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Coup d’état: An Alternative to Democracy?

Feb 02, 2010

By Clifford Ogbeide

The recent calling by some segments of the Nigerian society for military interregnum as a result
of the epileptic leadership and vacuum in the management of state affairs in Nigeria due to the
continuous absence of President Musa Yar’Adua, was not only uncalled for, worrisome,
barbaric, ill-conceived and unpatriotic. Despite the apparent imperfections of the nation’s
democracy there is still no alternative to democratic governance. The fact that military top brass
has even admitted that it is aware of “rising tensions” in the services would not be a yardstick for
intervention rather a proactive mechanism should be put in place to check these “rising nerves”.

The recent warning from the military top brass to its members of the Armed Forces to steer
clear of the political arena is a welcomed development in the right direction in our political
history as a nation. Since their constitutional primary responsibility is to defend the territorial
integrity of the country. There is no gain saying that military regime is an aberration and no
longer fashionable in anywhere in the world.

We are able to discuss freely the comatose state-of-the- nation through intellectual discourse,
non violence protest by the civil society’s organisation without fear of arrest and intimidation is
the beauty of democracy which can never be contemplated in a military regime. Draconian
Decrees Number 2, 46 and 47 are reminders of the dark days of illegal detention. The hallmark
of a military regime is the suppression of free speech, violation of press freedom and human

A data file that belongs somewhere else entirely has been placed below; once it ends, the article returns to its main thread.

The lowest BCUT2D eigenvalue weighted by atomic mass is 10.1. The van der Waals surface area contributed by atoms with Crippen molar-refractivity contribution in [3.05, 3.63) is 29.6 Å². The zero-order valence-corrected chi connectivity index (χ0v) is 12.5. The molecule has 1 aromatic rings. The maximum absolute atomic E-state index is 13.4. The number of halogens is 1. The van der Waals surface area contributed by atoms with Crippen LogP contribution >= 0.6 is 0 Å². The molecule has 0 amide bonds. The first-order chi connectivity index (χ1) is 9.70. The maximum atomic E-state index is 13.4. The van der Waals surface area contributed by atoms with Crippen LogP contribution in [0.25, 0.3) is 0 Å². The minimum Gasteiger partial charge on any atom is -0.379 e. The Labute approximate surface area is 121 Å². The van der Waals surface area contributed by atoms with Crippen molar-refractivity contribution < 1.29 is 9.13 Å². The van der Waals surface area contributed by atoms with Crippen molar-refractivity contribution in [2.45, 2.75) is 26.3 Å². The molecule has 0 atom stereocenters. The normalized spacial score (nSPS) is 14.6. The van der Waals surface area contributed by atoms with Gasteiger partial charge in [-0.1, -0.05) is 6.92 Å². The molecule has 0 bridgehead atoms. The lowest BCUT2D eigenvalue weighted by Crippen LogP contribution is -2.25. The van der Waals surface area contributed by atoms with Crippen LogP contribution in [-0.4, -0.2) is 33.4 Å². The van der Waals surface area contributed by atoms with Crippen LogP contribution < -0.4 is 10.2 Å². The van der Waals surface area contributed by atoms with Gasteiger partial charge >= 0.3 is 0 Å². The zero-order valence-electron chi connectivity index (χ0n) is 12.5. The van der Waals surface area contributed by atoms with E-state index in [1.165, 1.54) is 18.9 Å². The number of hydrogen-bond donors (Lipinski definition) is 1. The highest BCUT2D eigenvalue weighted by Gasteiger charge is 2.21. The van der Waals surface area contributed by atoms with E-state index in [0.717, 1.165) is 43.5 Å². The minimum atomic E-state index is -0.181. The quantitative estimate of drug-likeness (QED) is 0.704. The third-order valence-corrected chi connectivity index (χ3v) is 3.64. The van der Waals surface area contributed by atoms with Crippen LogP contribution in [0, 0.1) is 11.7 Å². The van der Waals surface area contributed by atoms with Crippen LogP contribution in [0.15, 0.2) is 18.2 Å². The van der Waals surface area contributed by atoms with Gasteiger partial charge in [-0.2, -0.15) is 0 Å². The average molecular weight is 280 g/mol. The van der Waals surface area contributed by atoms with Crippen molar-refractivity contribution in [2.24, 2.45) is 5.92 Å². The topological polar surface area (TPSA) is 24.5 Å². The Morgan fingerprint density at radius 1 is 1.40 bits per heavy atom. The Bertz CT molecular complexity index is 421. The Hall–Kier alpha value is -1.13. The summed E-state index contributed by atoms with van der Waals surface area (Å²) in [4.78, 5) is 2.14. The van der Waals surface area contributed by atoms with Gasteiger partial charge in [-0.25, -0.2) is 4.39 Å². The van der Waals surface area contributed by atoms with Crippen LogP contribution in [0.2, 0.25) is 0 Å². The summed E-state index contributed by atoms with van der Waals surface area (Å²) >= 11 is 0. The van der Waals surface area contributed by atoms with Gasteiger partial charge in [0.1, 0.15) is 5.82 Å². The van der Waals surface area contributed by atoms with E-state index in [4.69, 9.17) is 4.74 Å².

rights abuse. Military as a regime of force is a non accountable system of government which as
the Nigeria experience has shown, perpetrates arbitrary arrest, repression, authoritarianism in
governance. As constitutionalism, the rule of law, respect for human rights and other principles
essentials for democratic rule give way to arbitrary, authoritarian and repressive rule under
military, civil society is virtually held hostage.

When the military came to power as in case of Nigeria, the society became militarized through
the establishment of military task forces, military governors or administrators, military tribunal,
supreme military council, armed forces ruling council, not as representative organs of
government but mere super structures for the conduct of government business with little or no
regard to the ideas of popular will and public opinion.

With the overthrown of a legitimate government by military, there exists a low political culture,
absence of institutionalized political norms with respect to process of political participation. In a
situation of low political culture, governmental legitimacy is likely to be at low ebb while law
and order are most likely to be threatened.
During military regime, the judiciary usually suffers reduced capacity, independence and
credibility needed to serve as the last hope of the common man. The most common forms of
assault on rule of law by military regime in Nigeria are the ouster of the jurisdiction of court.
By this, the military precludes the judiciary from inquiry into the validity or legality of any
legislation be it decree or edicts, any action or decision of the government.

Corruption as a monster in Nigeria today was the handy work of the military through the
institutionalization of corrupt practices by plundering of state resources for their personal
aggrandizement at the detriment of the generality and mismanagement of national economy
which left the economy in ruins till date. For us as a nation to have successfully managed the
first ever civilian-to-civilian transition only three years ago, in spite of 49 years of political
independence, the invitation for military interregnum is not just only inappropriate, but sign-
post- to -disaster and should be nip in the bud and condemned in the strongest term.

It’s my humble submission that the military establishment should in imbibe the political
culture within the political system and not allow herself to be drag into murky waters of politics
by some self serving politicians who would want to undermine their constitutional
responsibility of protecting the territorial integrity of the nation for their selfish political
interest. The military must subject its self to civil authority at all time and must protect the
interest of the nation.

Clifford Ogbeide
Centre For Strategic & Development Studies,
Ambrose Alli University Ekpoma, Nigeria